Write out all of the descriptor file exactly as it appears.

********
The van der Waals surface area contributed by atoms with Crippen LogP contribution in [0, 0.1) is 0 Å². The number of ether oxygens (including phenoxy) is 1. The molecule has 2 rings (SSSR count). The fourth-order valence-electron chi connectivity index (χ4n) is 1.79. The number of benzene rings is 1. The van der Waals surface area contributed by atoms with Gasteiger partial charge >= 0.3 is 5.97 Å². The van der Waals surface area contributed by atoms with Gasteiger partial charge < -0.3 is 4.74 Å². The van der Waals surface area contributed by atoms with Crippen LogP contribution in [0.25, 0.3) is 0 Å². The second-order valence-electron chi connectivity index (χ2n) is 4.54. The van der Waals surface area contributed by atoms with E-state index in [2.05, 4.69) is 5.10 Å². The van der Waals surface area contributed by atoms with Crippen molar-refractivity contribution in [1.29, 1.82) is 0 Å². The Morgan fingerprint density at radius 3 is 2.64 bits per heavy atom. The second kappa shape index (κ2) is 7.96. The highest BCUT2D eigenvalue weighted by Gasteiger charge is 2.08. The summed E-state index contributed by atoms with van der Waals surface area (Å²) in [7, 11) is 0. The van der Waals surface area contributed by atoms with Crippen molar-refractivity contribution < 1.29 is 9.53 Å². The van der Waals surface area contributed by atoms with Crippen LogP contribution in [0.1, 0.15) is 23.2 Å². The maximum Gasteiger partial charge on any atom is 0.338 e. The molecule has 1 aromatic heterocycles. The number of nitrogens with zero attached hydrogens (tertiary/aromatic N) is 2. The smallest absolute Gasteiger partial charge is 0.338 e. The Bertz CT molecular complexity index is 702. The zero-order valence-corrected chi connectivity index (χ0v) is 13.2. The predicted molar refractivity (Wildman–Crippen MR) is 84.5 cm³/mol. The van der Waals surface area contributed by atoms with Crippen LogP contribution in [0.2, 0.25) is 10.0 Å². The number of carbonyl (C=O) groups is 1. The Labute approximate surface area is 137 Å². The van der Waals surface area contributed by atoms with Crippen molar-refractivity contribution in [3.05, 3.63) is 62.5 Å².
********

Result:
The van der Waals surface area contributed by atoms with Crippen LogP contribution in [0, 0.1) is 0 Å². The number of ether oxygens (including phenoxy) is 1. The molecule has 2 rings (SSSR count). The fourth-order valence-electron chi connectivity index (χ4n) is 1.79. The number of benzene rings is 1. The van der Waals surface area contributed by atoms with Gasteiger partial charge >= 0.3 is 5.97 Å². The van der Waals surface area contributed by atoms with Gasteiger partial charge < -0.3 is 4.74 Å². The van der Waals surface area contributed by atoms with Crippen LogP contribution in [0.25, 0.3) is 0 Å². The second-order valence-electron chi connectivity index (χ2n) is 4.54. The van der Waals surface area contributed by atoms with E-state index in [2.05, 4.69) is 5.10 Å². The van der Waals surface area contributed by atoms with Crippen molar-refractivity contribution in [1.29, 1.82) is 0 Å². The Morgan fingerprint density at radius 3 is 2.64 bits per heavy atom. The second kappa shape index (κ2) is 7.96. The highest BCUT2D eigenvalue weighted by Gasteiger charge is 2.08. The summed E-state index contributed by atoms with van der Waals surface area (Å²) in [7, 11) is 0. The van der Waals surface area contributed by atoms with Crippen molar-refractivity contribution < 1.29 is 9.53 Å². The van der Waals surface area contributed by atoms with Crippen LogP contribution in [0.1, 0.15) is 23.2 Å². The maximum Gasteiger partial charge on any atom is 0.338 e. The molecule has 1 aromatic heterocycles. The number of nitrogens with zero attached hydrogens (tertiary/aromatic N) is 2. The smallest absolute Gasteiger partial charge is 0.338 e. The Bertz CT molecular complexity index is 702. The zero-order valence-corrected chi connectivity index (χ0v) is 13.2. The predicted molar refractivity (Wildman–Crippen MR) is 84.5 cm³/mol. The van der Waals surface area contributed by atoms with Crippen LogP contribution in [0.2, 0.25) is 10.0 Å². The number of carbonyl (C=O) groups is 1. The Labute approximate surface area is 137 Å². The van der Waals surface area contributed by atoms with Crippen molar-refractivity contribution in [3.05, 3.63) is 62.5 Å².